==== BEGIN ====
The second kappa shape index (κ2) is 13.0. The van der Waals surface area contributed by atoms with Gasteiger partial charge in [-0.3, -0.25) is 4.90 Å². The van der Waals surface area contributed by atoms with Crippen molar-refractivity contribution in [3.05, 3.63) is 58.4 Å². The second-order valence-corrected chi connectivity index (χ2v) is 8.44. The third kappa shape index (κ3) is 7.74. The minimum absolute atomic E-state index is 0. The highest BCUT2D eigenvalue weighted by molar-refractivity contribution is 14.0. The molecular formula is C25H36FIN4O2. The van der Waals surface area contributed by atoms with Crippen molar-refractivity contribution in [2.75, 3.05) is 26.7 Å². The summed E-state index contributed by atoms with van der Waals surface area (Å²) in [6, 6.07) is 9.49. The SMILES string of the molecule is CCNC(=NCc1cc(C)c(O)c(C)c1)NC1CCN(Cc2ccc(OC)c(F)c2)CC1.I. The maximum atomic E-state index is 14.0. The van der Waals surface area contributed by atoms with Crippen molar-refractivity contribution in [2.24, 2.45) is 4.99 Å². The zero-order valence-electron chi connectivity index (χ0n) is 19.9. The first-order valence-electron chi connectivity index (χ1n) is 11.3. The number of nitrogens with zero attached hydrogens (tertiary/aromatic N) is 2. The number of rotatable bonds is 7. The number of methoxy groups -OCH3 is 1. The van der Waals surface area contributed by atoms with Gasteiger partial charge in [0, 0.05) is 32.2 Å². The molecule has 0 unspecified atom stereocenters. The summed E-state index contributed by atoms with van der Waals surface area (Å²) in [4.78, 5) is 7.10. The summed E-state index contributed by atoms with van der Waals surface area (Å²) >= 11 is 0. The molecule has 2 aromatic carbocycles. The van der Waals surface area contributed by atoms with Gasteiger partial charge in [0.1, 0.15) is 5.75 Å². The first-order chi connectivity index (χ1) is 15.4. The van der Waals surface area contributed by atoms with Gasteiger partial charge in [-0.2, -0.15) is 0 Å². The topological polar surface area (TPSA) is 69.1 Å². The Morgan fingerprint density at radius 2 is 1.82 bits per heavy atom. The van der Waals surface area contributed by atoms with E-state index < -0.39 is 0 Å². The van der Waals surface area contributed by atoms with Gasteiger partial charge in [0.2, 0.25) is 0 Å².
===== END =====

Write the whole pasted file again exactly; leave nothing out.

The second kappa shape index (κ2) is 13.0. The van der Waals surface area contributed by atoms with Gasteiger partial charge in [-0.3, -0.25) is 4.90 Å². The van der Waals surface area contributed by atoms with Crippen molar-refractivity contribution in [3.05, 3.63) is 58.4 Å². The second-order valence-corrected chi connectivity index (χ2v) is 8.44. The third kappa shape index (κ3) is 7.74. The minimum absolute atomic E-state index is 0. The highest BCUT2D eigenvalue weighted by molar-refractivity contribution is 14.0. The molecular formula is C25H36FIN4O2. The van der Waals surface area contributed by atoms with Crippen molar-refractivity contribution in [2.75, 3.05) is 26.7 Å². The summed E-state index contributed by atoms with van der Waals surface area (Å²) in [6, 6.07) is 9.49. The SMILES string of the molecule is CCNC(=NCc1cc(C)c(O)c(C)c1)NC1CCN(Cc2ccc(OC)c(F)c2)CC1.I. The maximum atomic E-state index is 14.0. The van der Waals surface area contributed by atoms with Crippen molar-refractivity contribution in [2.24, 2.45) is 4.99 Å². The zero-order valence-electron chi connectivity index (χ0n) is 19.9. The first-order valence-electron chi connectivity index (χ1n) is 11.3. The number of nitrogens with zero attached hydrogens (tertiary/aromatic N) is 2. The number of rotatable bonds is 7. The number of methoxy groups -OCH3 is 1. The van der Waals surface area contributed by atoms with Gasteiger partial charge in [0, 0.05) is 32.2 Å². The molecule has 0 unspecified atom stereocenters. The summed E-state index contributed by atoms with van der Waals surface area (Å²) in [4.78, 5) is 7.10. The summed E-state index contributed by atoms with van der Waals surface area (Å²) >= 11 is 0. The molecule has 2 aromatic carbocycles. The van der Waals surface area contributed by atoms with Gasteiger partial charge in [0.1, 0.15) is 5.75 Å². The first-order chi connectivity index (χ1) is 15.4. The van der Waals surface area contributed by atoms with Gasteiger partial charge in [-0.2, -0.15) is 0 Å². The topological polar surface area (TPSA) is 69.1 Å². The Morgan fingerprint density at radius 2 is 1.82 bits per heavy atom. The van der Waals surface area contributed by atoms with E-state index < -0.39 is 0 Å². The van der Waals surface area contributed by atoms with Gasteiger partial charge in [0.2, 0.25) is 0 Å².